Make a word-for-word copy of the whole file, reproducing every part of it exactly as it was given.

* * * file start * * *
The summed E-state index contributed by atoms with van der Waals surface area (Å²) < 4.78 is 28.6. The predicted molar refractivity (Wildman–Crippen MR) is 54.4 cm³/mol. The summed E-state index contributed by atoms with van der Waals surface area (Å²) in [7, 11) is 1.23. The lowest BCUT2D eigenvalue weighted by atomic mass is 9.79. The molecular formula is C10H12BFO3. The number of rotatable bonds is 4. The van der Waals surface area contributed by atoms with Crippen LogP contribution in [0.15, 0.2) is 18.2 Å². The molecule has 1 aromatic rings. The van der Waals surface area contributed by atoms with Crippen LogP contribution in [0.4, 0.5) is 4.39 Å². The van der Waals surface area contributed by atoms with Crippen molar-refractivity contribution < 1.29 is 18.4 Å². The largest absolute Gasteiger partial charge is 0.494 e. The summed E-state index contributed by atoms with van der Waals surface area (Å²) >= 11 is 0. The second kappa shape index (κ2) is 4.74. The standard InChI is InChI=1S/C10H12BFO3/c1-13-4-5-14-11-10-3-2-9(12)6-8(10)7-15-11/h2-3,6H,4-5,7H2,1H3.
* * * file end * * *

The summed E-state index contributed by atoms with van der Waals surface area (Å²) < 4.78 is 28.6. The predicted molar refractivity (Wildman–Crippen MR) is 54.4 cm³/mol. The summed E-state index contributed by atoms with van der Waals surface area (Å²) in [7, 11) is 1.23. The lowest BCUT2D eigenvalue weighted by atomic mass is 9.79. The molecular formula is C10H12BFO3. The number of rotatable bonds is 4. The van der Waals surface area contributed by atoms with Crippen LogP contribution in [0.15, 0.2) is 18.2 Å². The molecule has 1 aromatic rings. The van der Waals surface area contributed by atoms with Crippen LogP contribution in [0.4, 0.5) is 4.39 Å². The van der Waals surface area contributed by atoms with Crippen molar-refractivity contribution < 1.29 is 18.4 Å². The largest absolute Gasteiger partial charge is 0.494 e. The summed E-state index contributed by atoms with van der Waals surface area (Å²) >= 11 is 0. The second kappa shape index (κ2) is 4.74. The standard InChI is InChI=1S/C10H12BFO3/c1-13-4-5-14-11-10-3-2-9(12)6-8(10)7-15-11/h2-3,6H,4-5,7H2,1H3.